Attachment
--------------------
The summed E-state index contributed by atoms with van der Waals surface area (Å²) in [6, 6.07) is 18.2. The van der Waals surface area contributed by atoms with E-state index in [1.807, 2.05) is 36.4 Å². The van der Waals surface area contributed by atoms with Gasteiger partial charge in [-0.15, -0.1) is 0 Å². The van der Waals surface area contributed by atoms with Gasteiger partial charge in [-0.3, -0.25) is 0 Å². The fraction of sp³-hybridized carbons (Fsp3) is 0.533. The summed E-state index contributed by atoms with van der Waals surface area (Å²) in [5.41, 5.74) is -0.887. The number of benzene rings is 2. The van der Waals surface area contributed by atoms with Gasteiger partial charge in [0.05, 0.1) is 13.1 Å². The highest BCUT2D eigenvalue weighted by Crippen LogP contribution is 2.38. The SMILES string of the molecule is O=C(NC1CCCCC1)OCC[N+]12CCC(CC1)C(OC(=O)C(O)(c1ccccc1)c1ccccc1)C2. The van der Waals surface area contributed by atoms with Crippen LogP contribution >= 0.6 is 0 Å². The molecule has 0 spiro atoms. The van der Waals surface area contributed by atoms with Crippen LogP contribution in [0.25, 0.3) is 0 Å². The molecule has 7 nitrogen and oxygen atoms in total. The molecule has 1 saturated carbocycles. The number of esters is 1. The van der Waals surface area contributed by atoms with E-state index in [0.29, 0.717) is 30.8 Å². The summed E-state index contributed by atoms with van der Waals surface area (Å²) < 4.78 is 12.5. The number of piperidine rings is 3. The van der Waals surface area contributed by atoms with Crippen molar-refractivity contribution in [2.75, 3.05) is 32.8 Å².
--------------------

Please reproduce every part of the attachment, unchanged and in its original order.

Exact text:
The summed E-state index contributed by atoms with van der Waals surface area (Å²) in [6, 6.07) is 18.2. The van der Waals surface area contributed by atoms with E-state index in [1.807, 2.05) is 36.4 Å². The van der Waals surface area contributed by atoms with Gasteiger partial charge in [-0.15, -0.1) is 0 Å². The van der Waals surface area contributed by atoms with Gasteiger partial charge in [-0.3, -0.25) is 0 Å². The fraction of sp³-hybridized carbons (Fsp3) is 0.533. The summed E-state index contributed by atoms with van der Waals surface area (Å²) in [5.41, 5.74) is -0.887. The number of benzene rings is 2. The van der Waals surface area contributed by atoms with Gasteiger partial charge in [0.05, 0.1) is 13.1 Å². The highest BCUT2D eigenvalue weighted by Crippen LogP contribution is 2.38. The SMILES string of the molecule is O=C(NC1CCCCC1)OCC[N+]12CCC(CC1)C(OC(=O)C(O)(c1ccccc1)c1ccccc1)C2. The van der Waals surface area contributed by atoms with Crippen LogP contribution >= 0.6 is 0 Å². The molecule has 0 spiro atoms. The van der Waals surface area contributed by atoms with Crippen LogP contribution in [0.25, 0.3) is 0 Å². The molecule has 7 nitrogen and oxygen atoms in total. The molecule has 1 saturated carbocycles. The number of esters is 1. The van der Waals surface area contributed by atoms with E-state index in [0.29, 0.717) is 30.8 Å². The summed E-state index contributed by atoms with van der Waals surface area (Å²) < 4.78 is 12.5. The number of piperidine rings is 3. The van der Waals surface area contributed by atoms with Crippen molar-refractivity contribution in [2.75, 3.05) is 32.8 Å².